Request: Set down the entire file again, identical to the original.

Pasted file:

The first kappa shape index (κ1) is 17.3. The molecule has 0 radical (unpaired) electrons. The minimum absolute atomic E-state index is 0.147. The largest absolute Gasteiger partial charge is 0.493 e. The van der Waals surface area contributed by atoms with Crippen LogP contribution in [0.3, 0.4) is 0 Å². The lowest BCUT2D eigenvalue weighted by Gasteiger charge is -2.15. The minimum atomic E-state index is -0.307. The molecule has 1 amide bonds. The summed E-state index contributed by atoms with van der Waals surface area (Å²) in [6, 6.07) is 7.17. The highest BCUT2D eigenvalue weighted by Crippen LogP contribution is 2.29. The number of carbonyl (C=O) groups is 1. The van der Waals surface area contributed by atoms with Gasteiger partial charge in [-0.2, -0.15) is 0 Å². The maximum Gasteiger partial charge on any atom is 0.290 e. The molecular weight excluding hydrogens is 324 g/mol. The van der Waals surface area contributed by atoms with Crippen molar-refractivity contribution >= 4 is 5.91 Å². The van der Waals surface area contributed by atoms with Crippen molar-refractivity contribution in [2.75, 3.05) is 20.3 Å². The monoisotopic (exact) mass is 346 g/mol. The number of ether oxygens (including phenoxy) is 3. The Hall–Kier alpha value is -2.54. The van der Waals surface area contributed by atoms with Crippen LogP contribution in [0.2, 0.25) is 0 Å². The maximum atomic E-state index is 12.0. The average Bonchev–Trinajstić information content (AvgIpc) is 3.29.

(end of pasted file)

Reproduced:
The first kappa shape index (κ1) is 17.3. The molecule has 0 radical (unpaired) electrons. The minimum absolute atomic E-state index is 0.147. The largest absolute Gasteiger partial charge is 0.493 e. The van der Waals surface area contributed by atoms with Crippen LogP contribution in [0.3, 0.4) is 0 Å². The lowest BCUT2D eigenvalue weighted by Gasteiger charge is -2.15. The minimum atomic E-state index is -0.307. The molecule has 1 amide bonds. The summed E-state index contributed by atoms with van der Waals surface area (Å²) in [6, 6.07) is 7.17. The highest BCUT2D eigenvalue weighted by Crippen LogP contribution is 2.29. The number of carbonyl (C=O) groups is 1. The van der Waals surface area contributed by atoms with Gasteiger partial charge in [-0.2, -0.15) is 0 Å². The maximum Gasteiger partial charge on any atom is 0.290 e. The molecular weight excluding hydrogens is 324 g/mol. The van der Waals surface area contributed by atoms with Crippen molar-refractivity contribution >= 4 is 5.91 Å². The van der Waals surface area contributed by atoms with Crippen molar-refractivity contribution in [2.75, 3.05) is 20.3 Å². The monoisotopic (exact) mass is 346 g/mol. The number of ether oxygens (including phenoxy) is 3. The Hall–Kier alpha value is -2.54. The van der Waals surface area contributed by atoms with Crippen LogP contribution in [0.2, 0.25) is 0 Å². The maximum atomic E-state index is 12.0. The average Bonchev–Trinajstić information content (AvgIpc) is 3.29.